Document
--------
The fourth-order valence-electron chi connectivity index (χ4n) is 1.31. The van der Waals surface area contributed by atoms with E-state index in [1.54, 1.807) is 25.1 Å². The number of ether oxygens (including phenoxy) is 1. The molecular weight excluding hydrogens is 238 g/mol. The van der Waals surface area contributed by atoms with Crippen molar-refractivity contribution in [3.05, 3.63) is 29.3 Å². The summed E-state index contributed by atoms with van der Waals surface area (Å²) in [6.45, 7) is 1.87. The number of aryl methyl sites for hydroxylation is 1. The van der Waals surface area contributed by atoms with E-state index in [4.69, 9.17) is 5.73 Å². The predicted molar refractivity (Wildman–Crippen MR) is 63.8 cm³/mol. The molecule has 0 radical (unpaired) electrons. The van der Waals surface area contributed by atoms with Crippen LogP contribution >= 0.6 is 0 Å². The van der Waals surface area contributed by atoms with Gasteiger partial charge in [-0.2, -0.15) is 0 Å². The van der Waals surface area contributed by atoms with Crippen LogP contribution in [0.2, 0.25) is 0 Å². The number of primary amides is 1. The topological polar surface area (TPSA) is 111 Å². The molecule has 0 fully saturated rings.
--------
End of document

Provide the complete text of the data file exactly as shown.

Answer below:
The fourth-order valence-electron chi connectivity index (χ4n) is 1.31. The van der Waals surface area contributed by atoms with E-state index in [1.54, 1.807) is 25.1 Å². The number of ether oxygens (including phenoxy) is 1. The molecular weight excluding hydrogens is 238 g/mol. The van der Waals surface area contributed by atoms with Crippen molar-refractivity contribution in [3.05, 3.63) is 29.3 Å². The summed E-state index contributed by atoms with van der Waals surface area (Å²) in [6.45, 7) is 1.87. The number of aryl methyl sites for hydroxylation is 1. The van der Waals surface area contributed by atoms with E-state index in [4.69, 9.17) is 5.73 Å². The predicted molar refractivity (Wildman–Crippen MR) is 63.8 cm³/mol. The molecule has 0 radical (unpaired) electrons. The van der Waals surface area contributed by atoms with Crippen LogP contribution >= 0.6 is 0 Å². The van der Waals surface area contributed by atoms with Gasteiger partial charge in [-0.2, -0.15) is 0 Å². The van der Waals surface area contributed by atoms with Crippen LogP contribution in [0.2, 0.25) is 0 Å². The number of primary amides is 1. The topological polar surface area (TPSA) is 111 Å². The molecule has 0 fully saturated rings.